By Moti Kl
What is a suggested way to stabilize a wisteria plant that is slightly leaning? This plant was started by some shoots about 18 years ago. It is a beautiful plant that has heavy purple clusters of flowers in the spring. It has become overgrown, but is easily trimmed.
By K. Tate
Where can I find wisteria?
By barbiewantstobeme from Munford, AL
You can just plant the seeds that are in the pods. Nick the seeds slightly and soak them overnight before planting them. This is a page about planting wisteria pods.
Wisteria can actually be propagated from both soft and hard wood cuttings, depending on the time of year one works better than the other. This is a page about starting a wisteria from a cutting.
This is a page about wisteria vines not flowering. Wisteria are known for their fragrant, clumps of flowers. If your vines are not producing flowers, here are some tips to increase their blooms.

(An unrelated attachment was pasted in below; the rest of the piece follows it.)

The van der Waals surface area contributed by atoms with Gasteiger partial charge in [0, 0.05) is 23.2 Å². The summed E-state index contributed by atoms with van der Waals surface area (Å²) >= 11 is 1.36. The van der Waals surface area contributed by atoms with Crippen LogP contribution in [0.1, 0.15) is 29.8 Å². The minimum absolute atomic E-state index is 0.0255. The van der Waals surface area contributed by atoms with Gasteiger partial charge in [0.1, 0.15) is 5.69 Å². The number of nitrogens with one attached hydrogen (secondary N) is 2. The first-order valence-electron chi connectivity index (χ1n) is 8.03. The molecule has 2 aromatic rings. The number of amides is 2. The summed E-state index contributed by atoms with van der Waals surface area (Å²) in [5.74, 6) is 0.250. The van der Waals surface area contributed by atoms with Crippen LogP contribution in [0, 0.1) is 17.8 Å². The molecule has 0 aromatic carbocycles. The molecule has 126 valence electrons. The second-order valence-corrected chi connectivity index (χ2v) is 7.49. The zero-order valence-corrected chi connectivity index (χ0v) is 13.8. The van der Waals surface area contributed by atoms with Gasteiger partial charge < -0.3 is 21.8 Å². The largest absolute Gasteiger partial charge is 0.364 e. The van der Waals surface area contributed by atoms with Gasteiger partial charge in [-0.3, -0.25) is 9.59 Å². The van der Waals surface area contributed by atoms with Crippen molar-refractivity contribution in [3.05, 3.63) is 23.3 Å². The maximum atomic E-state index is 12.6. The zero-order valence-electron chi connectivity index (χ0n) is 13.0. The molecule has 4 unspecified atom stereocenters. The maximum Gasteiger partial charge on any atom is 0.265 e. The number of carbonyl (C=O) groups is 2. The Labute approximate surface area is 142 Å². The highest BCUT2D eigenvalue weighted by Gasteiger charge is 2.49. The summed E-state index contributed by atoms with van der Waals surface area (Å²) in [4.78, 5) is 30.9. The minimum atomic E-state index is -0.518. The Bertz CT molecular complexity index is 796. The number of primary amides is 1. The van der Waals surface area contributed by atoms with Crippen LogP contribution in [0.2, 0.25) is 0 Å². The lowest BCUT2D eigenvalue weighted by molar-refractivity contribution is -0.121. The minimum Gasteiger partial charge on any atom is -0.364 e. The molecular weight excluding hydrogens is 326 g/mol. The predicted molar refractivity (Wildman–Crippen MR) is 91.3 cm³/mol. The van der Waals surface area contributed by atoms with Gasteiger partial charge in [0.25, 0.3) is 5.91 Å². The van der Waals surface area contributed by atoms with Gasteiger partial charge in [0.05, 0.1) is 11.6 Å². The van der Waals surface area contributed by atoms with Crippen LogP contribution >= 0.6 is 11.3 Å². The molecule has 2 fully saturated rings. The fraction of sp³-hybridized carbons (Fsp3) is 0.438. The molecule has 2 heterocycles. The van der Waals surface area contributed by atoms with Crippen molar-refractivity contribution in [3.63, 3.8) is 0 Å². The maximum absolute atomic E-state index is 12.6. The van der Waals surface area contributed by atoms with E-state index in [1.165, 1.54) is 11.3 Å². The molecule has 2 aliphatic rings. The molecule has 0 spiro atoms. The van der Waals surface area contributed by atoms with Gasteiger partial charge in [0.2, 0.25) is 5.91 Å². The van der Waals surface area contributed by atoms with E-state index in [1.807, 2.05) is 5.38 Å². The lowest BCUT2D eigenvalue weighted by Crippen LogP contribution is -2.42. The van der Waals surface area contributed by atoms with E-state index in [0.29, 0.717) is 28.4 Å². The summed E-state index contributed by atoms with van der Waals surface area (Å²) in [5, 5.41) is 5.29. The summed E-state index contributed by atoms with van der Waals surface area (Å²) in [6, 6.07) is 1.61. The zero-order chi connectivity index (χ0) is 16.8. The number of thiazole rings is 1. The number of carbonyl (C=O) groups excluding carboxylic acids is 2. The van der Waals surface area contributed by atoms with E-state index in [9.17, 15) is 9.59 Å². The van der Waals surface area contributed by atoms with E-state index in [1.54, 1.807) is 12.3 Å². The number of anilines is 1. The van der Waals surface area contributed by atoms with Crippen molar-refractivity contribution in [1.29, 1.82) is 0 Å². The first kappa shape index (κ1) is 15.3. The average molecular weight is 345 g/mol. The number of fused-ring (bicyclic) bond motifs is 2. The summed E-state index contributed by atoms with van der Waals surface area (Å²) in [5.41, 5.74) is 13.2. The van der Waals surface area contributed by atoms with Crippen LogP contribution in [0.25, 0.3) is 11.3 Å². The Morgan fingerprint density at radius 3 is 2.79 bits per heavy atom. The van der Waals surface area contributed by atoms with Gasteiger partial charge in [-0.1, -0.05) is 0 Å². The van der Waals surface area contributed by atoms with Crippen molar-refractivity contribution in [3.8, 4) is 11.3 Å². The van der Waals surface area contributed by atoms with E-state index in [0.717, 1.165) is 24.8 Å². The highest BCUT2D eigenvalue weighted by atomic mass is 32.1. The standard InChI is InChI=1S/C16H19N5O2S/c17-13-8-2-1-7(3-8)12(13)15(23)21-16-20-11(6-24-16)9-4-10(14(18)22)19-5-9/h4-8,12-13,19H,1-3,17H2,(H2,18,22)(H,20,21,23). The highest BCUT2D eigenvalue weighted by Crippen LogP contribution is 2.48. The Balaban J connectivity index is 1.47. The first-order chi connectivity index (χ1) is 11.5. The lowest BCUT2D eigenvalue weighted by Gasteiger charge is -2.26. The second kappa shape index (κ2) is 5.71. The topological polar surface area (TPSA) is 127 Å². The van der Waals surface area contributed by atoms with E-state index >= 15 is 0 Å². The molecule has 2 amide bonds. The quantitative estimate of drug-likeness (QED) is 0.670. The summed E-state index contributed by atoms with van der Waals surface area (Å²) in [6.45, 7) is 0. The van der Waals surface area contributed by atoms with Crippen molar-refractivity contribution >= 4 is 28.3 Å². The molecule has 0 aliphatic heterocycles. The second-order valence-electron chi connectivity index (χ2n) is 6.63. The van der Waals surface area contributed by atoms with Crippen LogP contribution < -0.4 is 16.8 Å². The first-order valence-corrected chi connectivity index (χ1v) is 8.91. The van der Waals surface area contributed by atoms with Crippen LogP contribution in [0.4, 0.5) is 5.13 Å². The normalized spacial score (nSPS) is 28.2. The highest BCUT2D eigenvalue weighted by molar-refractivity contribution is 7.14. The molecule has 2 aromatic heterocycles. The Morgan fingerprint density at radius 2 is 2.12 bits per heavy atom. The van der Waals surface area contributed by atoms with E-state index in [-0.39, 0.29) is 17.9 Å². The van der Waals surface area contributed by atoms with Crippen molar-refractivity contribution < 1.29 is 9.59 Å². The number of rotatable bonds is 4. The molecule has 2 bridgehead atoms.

Growing a vining plant such as wisteria as a standard, means training it to develop a more treelike form. This is a page about growing wisteria as a standard.
Wisteria is a vining, flowering plant member of the legume family. The draping clusters of purple flowers are quite fragrant. It is typically grown as a woody vine, but can also be trained as a standard or small tree. This page contains wisteria photos.